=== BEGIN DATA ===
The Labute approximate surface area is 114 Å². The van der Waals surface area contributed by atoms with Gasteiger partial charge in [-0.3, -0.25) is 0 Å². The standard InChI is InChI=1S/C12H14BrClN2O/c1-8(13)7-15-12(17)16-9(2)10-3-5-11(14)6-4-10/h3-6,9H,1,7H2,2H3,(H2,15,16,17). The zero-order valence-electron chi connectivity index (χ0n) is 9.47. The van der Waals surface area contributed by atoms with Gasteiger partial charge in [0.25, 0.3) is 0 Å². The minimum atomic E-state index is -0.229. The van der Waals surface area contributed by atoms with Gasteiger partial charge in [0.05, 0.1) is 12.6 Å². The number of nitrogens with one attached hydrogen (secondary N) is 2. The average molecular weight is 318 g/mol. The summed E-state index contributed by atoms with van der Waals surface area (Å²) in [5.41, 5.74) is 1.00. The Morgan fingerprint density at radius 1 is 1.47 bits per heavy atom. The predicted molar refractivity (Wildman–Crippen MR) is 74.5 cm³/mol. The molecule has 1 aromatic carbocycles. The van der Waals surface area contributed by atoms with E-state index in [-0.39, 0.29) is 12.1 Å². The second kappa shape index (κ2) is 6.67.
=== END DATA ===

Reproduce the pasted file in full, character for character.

The Labute approximate surface area is 114 Å². The van der Waals surface area contributed by atoms with Gasteiger partial charge in [-0.3, -0.25) is 0 Å². The standard InChI is InChI=1S/C12H14BrClN2O/c1-8(13)7-15-12(17)16-9(2)10-3-5-11(14)6-4-10/h3-6,9H,1,7H2,2H3,(H2,15,16,17). The zero-order valence-electron chi connectivity index (χ0n) is 9.47. The van der Waals surface area contributed by atoms with Gasteiger partial charge in [0.25, 0.3) is 0 Å². The minimum atomic E-state index is -0.229. The van der Waals surface area contributed by atoms with Gasteiger partial charge in [0.05, 0.1) is 12.6 Å². The number of nitrogens with one attached hydrogen (secondary N) is 2. The average molecular weight is 318 g/mol. The summed E-state index contributed by atoms with van der Waals surface area (Å²) in [5.41, 5.74) is 1.00. The Morgan fingerprint density at radius 1 is 1.47 bits per heavy atom. The predicted molar refractivity (Wildman–Crippen MR) is 74.5 cm³/mol. The molecule has 1 aromatic carbocycles. The van der Waals surface area contributed by atoms with E-state index in [-0.39, 0.29) is 12.1 Å². The second kappa shape index (κ2) is 6.67.